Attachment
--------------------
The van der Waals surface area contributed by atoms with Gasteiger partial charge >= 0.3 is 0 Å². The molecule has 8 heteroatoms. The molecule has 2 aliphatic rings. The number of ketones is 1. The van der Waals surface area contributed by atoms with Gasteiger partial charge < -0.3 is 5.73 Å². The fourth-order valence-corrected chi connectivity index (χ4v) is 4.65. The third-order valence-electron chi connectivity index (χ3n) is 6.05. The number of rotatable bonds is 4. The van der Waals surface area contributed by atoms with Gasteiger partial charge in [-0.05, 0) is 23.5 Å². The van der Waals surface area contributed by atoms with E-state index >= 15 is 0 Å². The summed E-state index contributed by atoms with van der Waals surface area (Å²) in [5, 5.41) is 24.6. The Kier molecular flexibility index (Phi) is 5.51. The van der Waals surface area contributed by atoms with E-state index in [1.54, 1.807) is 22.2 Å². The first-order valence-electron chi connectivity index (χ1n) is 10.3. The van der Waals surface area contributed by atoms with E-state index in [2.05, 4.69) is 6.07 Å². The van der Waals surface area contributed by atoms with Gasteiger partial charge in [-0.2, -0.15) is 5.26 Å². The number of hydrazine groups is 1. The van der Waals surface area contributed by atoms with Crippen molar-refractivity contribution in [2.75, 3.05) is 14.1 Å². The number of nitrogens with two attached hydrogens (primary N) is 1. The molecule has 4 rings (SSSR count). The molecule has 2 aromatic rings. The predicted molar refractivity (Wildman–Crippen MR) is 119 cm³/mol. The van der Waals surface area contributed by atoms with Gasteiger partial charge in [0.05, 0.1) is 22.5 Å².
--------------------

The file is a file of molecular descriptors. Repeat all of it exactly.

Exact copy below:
The van der Waals surface area contributed by atoms with Gasteiger partial charge >= 0.3 is 0 Å². The molecule has 8 heteroatoms. The molecule has 2 aliphatic rings. The number of ketones is 1. The van der Waals surface area contributed by atoms with Gasteiger partial charge < -0.3 is 5.73 Å². The fourth-order valence-corrected chi connectivity index (χ4v) is 4.65. The third-order valence-electron chi connectivity index (χ3n) is 6.05. The number of rotatable bonds is 4. The van der Waals surface area contributed by atoms with Gasteiger partial charge in [-0.05, 0) is 23.5 Å². The van der Waals surface area contributed by atoms with E-state index >= 15 is 0 Å². The summed E-state index contributed by atoms with van der Waals surface area (Å²) in [5, 5.41) is 24.6. The Kier molecular flexibility index (Phi) is 5.51. The van der Waals surface area contributed by atoms with E-state index in [1.54, 1.807) is 22.2 Å². The first-order valence-electron chi connectivity index (χ1n) is 10.3. The van der Waals surface area contributed by atoms with E-state index in [2.05, 4.69) is 6.07 Å². The van der Waals surface area contributed by atoms with Gasteiger partial charge in [-0.2, -0.15) is 5.26 Å². The number of hydrazine groups is 1. The van der Waals surface area contributed by atoms with Crippen molar-refractivity contribution in [2.75, 3.05) is 14.1 Å². The number of nitrogens with two attached hydrogens (primary N) is 1. The molecule has 4 rings (SSSR count). The molecule has 2 aromatic rings. The predicted molar refractivity (Wildman–Crippen MR) is 119 cm³/mol. The van der Waals surface area contributed by atoms with Gasteiger partial charge in [0.05, 0.1) is 22.5 Å².